In the early 20th century, the lumping-together of taxa had come to be preferred. The 3rd edition of the AOU checklist in 1910 placed the screech owls back in Otus. Although this move was never unequivocally accepted, it was the dominant treatment throughout most of the 20th century. In 1988 it was attempted to resolve this by re-establishing all those genera split some 140 years earlier at subgenus rank inside Otus.[8] Still, the diversity and distinctness of the group failed to come together in a good evolutionary and phylogenetic picture, and it was not until the availability of DNA sequence data that this could be resolved. In 1999, a preliminary study of mtDNA cytochrome b across a wide range of owls found that even the treatment as subgenera was probably unsustainable and suggested that most of the genera proposed around 1850 should be accepted.[9] Though there was some debate about the reliability of these findings at first,[10] they have been confirmed by subsequent studies. In 2003, the AOU formally re-accepted the genus Megascops again.[11]

The genus Otus contains 58 species:[12]

Giant scops owl, Otus gurneyi
White-fronted scops owl, Otus sagittatus
Reddish scops owl, Otus rufescens
Serendib scops owl, Otus thilohoffmanni
Sandy scops owl, Otus icterorhynchus
Sokoke scops owl, Otus ireneae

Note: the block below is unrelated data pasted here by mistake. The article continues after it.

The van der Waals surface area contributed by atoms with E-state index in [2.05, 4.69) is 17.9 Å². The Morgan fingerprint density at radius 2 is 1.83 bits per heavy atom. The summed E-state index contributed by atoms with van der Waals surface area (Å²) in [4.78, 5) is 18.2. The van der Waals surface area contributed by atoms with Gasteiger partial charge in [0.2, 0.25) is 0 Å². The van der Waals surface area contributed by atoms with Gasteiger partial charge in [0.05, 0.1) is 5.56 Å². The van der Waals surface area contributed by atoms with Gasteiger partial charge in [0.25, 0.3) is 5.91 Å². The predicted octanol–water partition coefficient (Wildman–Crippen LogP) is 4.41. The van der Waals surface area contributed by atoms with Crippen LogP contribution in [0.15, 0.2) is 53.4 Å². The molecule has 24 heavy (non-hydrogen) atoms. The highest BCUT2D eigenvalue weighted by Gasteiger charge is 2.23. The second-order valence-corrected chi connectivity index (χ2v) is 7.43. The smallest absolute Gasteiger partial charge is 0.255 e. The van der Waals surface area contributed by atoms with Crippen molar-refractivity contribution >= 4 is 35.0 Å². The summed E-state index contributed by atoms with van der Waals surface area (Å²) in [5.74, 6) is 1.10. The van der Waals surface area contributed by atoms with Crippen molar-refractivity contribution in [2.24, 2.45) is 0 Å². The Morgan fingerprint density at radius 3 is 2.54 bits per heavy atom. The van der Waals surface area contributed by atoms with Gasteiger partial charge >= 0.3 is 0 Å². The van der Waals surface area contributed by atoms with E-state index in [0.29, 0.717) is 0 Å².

Andaman scops owl, Otus balli
Flores scops owl, Otus alfredi
Mountain scops owl, Otus spilocephalus
Javan scops owl, Otus angelinae
Mindanao scops owl, Otus mirus
Luzon scops owl, Otus longicornis
Mindoro scops owl, Otus mindorensis
São Tomé scops owl, Otus hartlaubi
Torotoroka scops owl, Otus madagascariensis – formerly included in O. rutilus
Rainforest scops owl, Otus rutilus
Mayotte scops owl, Otus mayottensis – formerly included in O. rutilus
Karthala scops owl, Otus pauliani
Anjouan scops owl, Otus capnodes
Moheli scops owl, Otus moheliensis
† Réunion owl, Otus grucheti – extinct, formerly placed in the genus Mascarenotus
† Mauritius owl, Otus sauzieri – extinct, formerly placed in the genus Mascarenotus
† Rodrigues owl, Otus murivorus – extinct, formerly placed in the genus Mascarenotus
Pemba scops owl, Otus pembaensis
Eurasian scops owl, Otus scops
Cyprus scops owl, Otus cyprius – formerly included in O. scops
Pallid scops owl, Otus brucei
Arabian scops owl, Otus pamelae
African scops owl, Otus senegalensis
Annobón scops owl, Otus feae – formerly included in O. senegalensis